`Hello,While I am not a NONMEM modeller, I can answer your final comment re:clearance in children.When we discuss clearance in children, there are two considerationsthat account for their altered clearance; namely maturity andphysiology.  There are also two camps of thinking about clearance andchildren; namely allometric scaling (as you mentioned) and mechanisticscaling.  By scaling I mean from adults to children.  There are manydifferences between these two methods and both have strengths andweaknesses.Allometric scaling in children is commonly done based on body weight. You are correct that the exponent 0.7 is used for allometric scaling,but this value is commonly used for scaling clearance between species,not within a species.  In the case of intraspecies scaling for humans,the exponent 0.75 is used (for the procedure see Anderson & Meakin. 2002.  Scaling for size: some implications for paediatric anaesthesiadosing.  Paediatic Anaesthesia 12: 205-219).  This procedure is basedon the differences in body weight between children and adults. Theseauthors have found it to be useful (and easy) for scaling clearanceamong different ages of children. However, allometric scaling is onlybased on size and says nothing about the maturity of the processesinvolved in the clearance of the compound.  This is understood, whichis why the authors, when scaling doses based on clearanceconsiderations, had to further reduce the dose by half for immaturityconsiderations (see Table 2).  For your particular case (prematureneonates), scaling clearance using allometric scaling does not tell youmuch since it does not take into account maturity of the processes ofclearance.The other method of scaling clearance is the mechanistic method.  Thisconsiders each mechanism involved in the clearance process of the drugin question and individually scales each process separately.  It iswell known that different enzymes and/or the processes of glomerularfiltration and tubular secretion mature at a different rate.  Some arefully mature at birth thus making the ratio of child to adult weightnormalized clearances based only on physiological differences betweenthem (e.g. liver weight to body weight ratio, consideration ofeliminating organ blood flow...). When the process matures slowly (e.g.CYP1A2 metabolism), the ratio of weight-normalized clearances is due toboth maturity and physiological considerations.  There are some verygood papers available to explain this method (Alcorn & McNamara. Ontogeny of hepatic and renal systemic clearance pathways in infants:part I and part II.  Clinical Pharmacokinetics.  2002.  41 (12):959-998 and 41 (13): 1077-1094) and (Bjorkman.  Prediction of drugdisposition in infants and children by means of physiologically basedpharmacokinetic (PBPK) modelling: theophylline and midazolam as modeldrugs.  2004.  59(6): 691-704.).  Our group has also submitted a paperfor peer-review on this topic; working from the earlier work of theauthors stated above.  The disadvantage of this method is that it ismore difficult than allometric scaling; however, the advantage, Ibelieve, is that it is more relevant.For premature neonates, the situation is further exaggerated.  Theirlevel of immaturity is dependent on both their gestational andpostnatal age (as you have already indicated).  Knowing their size willnot be sufficient enough to explain their clearance.  The mechanism ofclearance of the drug you are interested in and the maturity of thatmechanism in premature neonates (from in vitro liver data if its thecommon hepatic clearance situation) is required. From what I understand, you want to correlate clearance to gestationaland postnatal age and to determine which is the most importantparameter for the determination of clearance.  While this is indeedimportant, the underlying processes, regarding for example, curveshape, will not be understood.  Empirical correlations are sufficientfor retrospective analysis, but any prospective analysis will lack amechanistic basis from which to draw conclusions.Of course, when we move from the arena of clearance determination todosing determination in children, which is the primary use ofdetermining clearance in children, there occurs another importantparameter; volume of distribution.  Only with accurate clearance anddistribution volume prediction can dosing be consistently and reliablydetermined for children; especially in your case with prematureneonates.  To do this we used the age-specific PBPK model and ourclearance scaling module that is within the software, PK-Sim.  I have aposter from a conference I attended on the clearance scaling method ifyou would like me to send it to you.Take care,Andrea Edginton  Bayer Technology Services GmbH  Process Technology, BiophysicsLeverkusen, Germany`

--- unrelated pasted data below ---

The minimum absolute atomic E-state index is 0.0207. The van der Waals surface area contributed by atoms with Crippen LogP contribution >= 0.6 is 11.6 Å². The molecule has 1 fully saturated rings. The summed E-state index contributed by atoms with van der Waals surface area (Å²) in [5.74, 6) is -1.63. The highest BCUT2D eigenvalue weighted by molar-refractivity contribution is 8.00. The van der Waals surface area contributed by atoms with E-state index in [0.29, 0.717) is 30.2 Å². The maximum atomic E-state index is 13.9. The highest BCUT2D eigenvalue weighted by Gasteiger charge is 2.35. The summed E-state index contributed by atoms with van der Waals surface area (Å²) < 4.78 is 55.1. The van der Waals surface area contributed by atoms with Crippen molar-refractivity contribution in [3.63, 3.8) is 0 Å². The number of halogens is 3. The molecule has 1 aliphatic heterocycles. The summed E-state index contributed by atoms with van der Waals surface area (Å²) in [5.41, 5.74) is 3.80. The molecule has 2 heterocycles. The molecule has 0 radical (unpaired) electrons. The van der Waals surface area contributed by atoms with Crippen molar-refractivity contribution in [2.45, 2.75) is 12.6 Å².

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• On 11 Nov 2005 at 10:13:41, "Rob ter Heine" (Aprth.at.slz.nl) sent the message
`The following message was posted to: PharmPKDear Padraig, > On a second point im told that clearance is usually proportional to > weight to the power of 0.7 and that this is "a well know fact" Does > anyone know why clearance is related to weight in this way  orhave any > references to support this ???What you are talking about here is allometric scaling.There is enough literature on this subject.West GB, Brown JH, Enquist BJ. Science 1997 A general model for theorigin of allometric scaling laws in biology.West GB, Brown JH, Enquist BJ. Science 1999 The fourth dimension oflife: fractal geometry and allometric scaling of organisms.Holford NHG. Clinical Pharmacokinetics 1996 A size standard forpharmacokinetics.A good allometric model for clearance indeed  is CL= CLstd x (Wt/Wtstd)**(3/4)    -----> (** means to the power). I usually use astandard weight of 70 kilograms, but of course this depends on yourpopulation. >looking at this i think my equation is suggesting that as >gestational age increases clearance increases linearly however i guess >clearance could also increase exponentially or in a sigmoidal shape. >How can i get NONMEN to model in these ways ??By expressing the equations differently (with a power or a formulawhich expresses a sigmoidal curve).An good source for all your NONMEM questions is the NONMEM usersnetarchive: http://www.cognigencorp.com/nonmem/nm/Yours sincerely,Rob ter Heine--Rob ter Heine, MSc, PharmDDepartment of Pharmacology, Slotervaart HospitalAmsterdam, The NetherlandsE: aprth.-at-.slz.nlT: 020-5124737`